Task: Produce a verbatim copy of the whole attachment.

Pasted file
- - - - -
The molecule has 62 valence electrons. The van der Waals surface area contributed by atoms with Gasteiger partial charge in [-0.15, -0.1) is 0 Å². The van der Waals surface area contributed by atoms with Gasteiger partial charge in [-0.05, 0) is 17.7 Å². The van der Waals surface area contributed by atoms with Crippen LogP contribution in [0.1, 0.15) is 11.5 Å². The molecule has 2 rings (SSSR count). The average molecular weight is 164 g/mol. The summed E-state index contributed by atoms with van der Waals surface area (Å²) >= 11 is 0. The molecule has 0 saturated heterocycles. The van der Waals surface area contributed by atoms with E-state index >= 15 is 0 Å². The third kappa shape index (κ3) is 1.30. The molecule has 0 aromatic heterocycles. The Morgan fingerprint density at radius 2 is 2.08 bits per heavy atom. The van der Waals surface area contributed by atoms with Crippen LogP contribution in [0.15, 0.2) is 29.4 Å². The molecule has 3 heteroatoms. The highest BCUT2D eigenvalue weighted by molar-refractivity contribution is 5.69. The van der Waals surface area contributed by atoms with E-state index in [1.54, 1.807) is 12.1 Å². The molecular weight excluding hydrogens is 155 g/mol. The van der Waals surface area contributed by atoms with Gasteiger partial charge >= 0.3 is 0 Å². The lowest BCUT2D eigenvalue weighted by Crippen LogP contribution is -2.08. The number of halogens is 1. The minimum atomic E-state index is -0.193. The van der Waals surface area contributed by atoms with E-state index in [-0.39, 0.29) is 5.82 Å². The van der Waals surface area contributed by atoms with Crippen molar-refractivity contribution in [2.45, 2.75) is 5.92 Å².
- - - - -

The molecule has 62 valence electrons. The van der Waals surface area contributed by atoms with Gasteiger partial charge in [-0.15, -0.1) is 0 Å². The van der Waals surface area contributed by atoms with Gasteiger partial charge in [-0.05, 0) is 17.7 Å². The van der Waals surface area contributed by atoms with Crippen LogP contribution in [0.1, 0.15) is 11.5 Å². The molecule has 2 rings (SSSR count). The average molecular weight is 164 g/mol. The summed E-state index contributed by atoms with van der Waals surface area (Å²) >= 11 is 0. The molecule has 0 saturated heterocycles. The van der Waals surface area contributed by atoms with E-state index >= 15 is 0 Å². The third kappa shape index (κ3) is 1.30. The molecule has 0 aromatic heterocycles. The Morgan fingerprint density at radius 2 is 2.08 bits per heavy atom. The van der Waals surface area contributed by atoms with Crippen LogP contribution in [0.15, 0.2) is 29.4 Å². The molecule has 3 heteroatoms. The highest BCUT2D eigenvalue weighted by molar-refractivity contribution is 5.69. The van der Waals surface area contributed by atoms with E-state index in [1.54, 1.807) is 12.1 Å². The molecular weight excluding hydrogens is 155 g/mol. The van der Waals surface area contributed by atoms with Gasteiger partial charge >= 0.3 is 0 Å². The lowest BCUT2D eigenvalue weighted by Crippen LogP contribution is -2.08. The number of halogens is 1. The minimum atomic E-state index is -0.193. The van der Waals surface area contributed by atoms with E-state index in [-0.39, 0.29) is 5.82 Å². The van der Waals surface area contributed by atoms with Crippen molar-refractivity contribution in [2.45, 2.75) is 5.92 Å².